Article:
Tuesday, February 27, 2007

Learning to Drive

Last week, I received this SMS from my very excited daughter; “PAPA I PASSED MY DRIVING TEST AT LAST!!!”

Although she was quite angry with herself for needing 4 attempts to get that precious driver’s license, I kept reassuring her that it was not a bad performance at all. Her old man needed 3 attempts at a time – 35 years ago to be exact, when the testers were not so strict I am sure. Yes, this incident sure brings back some memories.

I took my driving lessons from a driving school located at Niven Road, near to the former Rex Theatre, and opposite the Selegie Complex. Those days, we have the ‘pow chia’ or ‘guarantee pass’ system whereby you paid a fixed fee and they will keep training you until you passed your driving test.

My instructor was a very nasty and hot-tempered fellow who drove like a demon. I often got verbally abused by him. As an engineering undergrad in the local university, being called stupid wasn’t exactly ego-boosting. Some more, when I finally passed, the guy had the gall to hint that I should give him a tip saying that his other students often gave up him a big ang pow. No way man! Not when I paid for the driving lessons and tests with my hard-earned money from giving maths tuition during my long vacation.

Speaking of tuition, I am reminded of this very nice lady who engaged me to tuition her son in Additional Maths at their home in Tai Keng Gardens. We agreed that I had to stop when my university term started. But when her son’s exams approached, she persuaded me to give him some additional last minute coaching. For those few short sessions, she paid me a handsome figure which was much more than what we agreed on.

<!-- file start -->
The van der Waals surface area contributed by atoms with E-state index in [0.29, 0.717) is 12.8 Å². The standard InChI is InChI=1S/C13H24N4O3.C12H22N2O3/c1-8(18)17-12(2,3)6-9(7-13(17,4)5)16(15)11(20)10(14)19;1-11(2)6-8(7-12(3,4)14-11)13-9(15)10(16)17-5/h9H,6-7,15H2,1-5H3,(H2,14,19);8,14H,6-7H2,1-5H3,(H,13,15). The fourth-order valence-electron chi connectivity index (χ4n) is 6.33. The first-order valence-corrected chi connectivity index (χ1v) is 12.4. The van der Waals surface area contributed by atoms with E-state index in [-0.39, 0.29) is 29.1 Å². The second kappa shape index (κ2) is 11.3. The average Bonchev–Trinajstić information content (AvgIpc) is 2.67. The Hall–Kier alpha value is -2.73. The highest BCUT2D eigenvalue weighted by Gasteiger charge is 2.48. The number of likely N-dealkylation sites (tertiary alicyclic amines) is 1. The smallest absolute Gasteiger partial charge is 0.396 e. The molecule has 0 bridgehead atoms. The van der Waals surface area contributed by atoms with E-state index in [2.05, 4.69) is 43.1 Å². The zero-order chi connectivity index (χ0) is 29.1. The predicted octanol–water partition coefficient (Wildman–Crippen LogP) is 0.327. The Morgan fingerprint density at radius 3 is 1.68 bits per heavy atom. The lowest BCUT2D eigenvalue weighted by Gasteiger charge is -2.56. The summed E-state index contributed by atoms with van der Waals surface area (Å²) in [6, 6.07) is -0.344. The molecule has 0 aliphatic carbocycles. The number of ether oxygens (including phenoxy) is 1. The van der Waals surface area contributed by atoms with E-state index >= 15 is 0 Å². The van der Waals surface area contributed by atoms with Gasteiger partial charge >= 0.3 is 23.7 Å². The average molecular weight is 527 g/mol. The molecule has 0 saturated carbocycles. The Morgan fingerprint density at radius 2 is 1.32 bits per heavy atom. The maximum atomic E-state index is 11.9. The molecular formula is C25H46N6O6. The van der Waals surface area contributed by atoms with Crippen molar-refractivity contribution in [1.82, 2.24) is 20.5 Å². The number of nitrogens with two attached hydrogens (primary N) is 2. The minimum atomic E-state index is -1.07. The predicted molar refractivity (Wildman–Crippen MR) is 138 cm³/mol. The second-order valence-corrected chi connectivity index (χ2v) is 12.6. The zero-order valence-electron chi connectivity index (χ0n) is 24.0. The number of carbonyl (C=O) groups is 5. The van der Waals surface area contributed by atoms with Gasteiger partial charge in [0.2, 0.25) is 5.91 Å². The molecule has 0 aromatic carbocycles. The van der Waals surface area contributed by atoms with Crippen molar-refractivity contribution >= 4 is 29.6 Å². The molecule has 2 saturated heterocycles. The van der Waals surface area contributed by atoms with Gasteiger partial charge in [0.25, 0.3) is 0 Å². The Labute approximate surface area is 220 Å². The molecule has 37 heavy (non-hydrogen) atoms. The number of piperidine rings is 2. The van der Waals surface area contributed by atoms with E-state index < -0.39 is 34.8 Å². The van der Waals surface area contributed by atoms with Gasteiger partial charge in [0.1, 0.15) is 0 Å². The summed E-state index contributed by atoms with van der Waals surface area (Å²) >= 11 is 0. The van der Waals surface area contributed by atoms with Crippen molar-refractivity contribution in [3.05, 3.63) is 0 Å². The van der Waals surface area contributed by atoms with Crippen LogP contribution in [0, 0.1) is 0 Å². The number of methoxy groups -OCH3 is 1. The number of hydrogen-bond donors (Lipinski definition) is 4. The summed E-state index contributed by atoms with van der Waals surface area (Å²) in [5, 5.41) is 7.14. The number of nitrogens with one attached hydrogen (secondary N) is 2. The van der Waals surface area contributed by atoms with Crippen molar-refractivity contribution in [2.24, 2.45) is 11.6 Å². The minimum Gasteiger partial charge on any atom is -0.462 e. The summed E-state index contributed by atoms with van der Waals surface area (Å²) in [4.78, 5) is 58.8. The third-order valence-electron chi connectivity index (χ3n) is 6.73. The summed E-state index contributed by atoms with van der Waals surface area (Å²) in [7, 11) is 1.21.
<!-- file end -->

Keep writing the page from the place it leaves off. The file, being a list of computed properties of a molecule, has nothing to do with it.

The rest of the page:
Most of my lessons were held in the vicinity of the Queenstown Driving Test Centre at Commonwealth Avenue, just next to the present Queenstown MRT station. But for my first lesson, my instructor brought me to a secluded spot near a graveyard along Kheam Hock Road. It was here that we practised how to do parking with the wooden poles as guide posts.

Kheam Hock 1
This road off Kheam Hock Road is known as Lorong Halwa. It used to lead to a big empty area next to a cemetery.

In those days, the car practically all the driving schools used was the trusted Morris Minor, the same one that my brother Chew bought for $600. One very interesting detail about his car that I remember is the indicator. It is actually made of ‘hands’ which flipped up from the side of the chassis every time you signalled left or right.

Queenstown Driving Centre
This building which used to be the Queenstown Driving Test Centre looks deserted when I took a photo of it last Friday.

A photo of the popular L-car, the Morris Minor, courtesy of Flickr member Schockwellenreiter.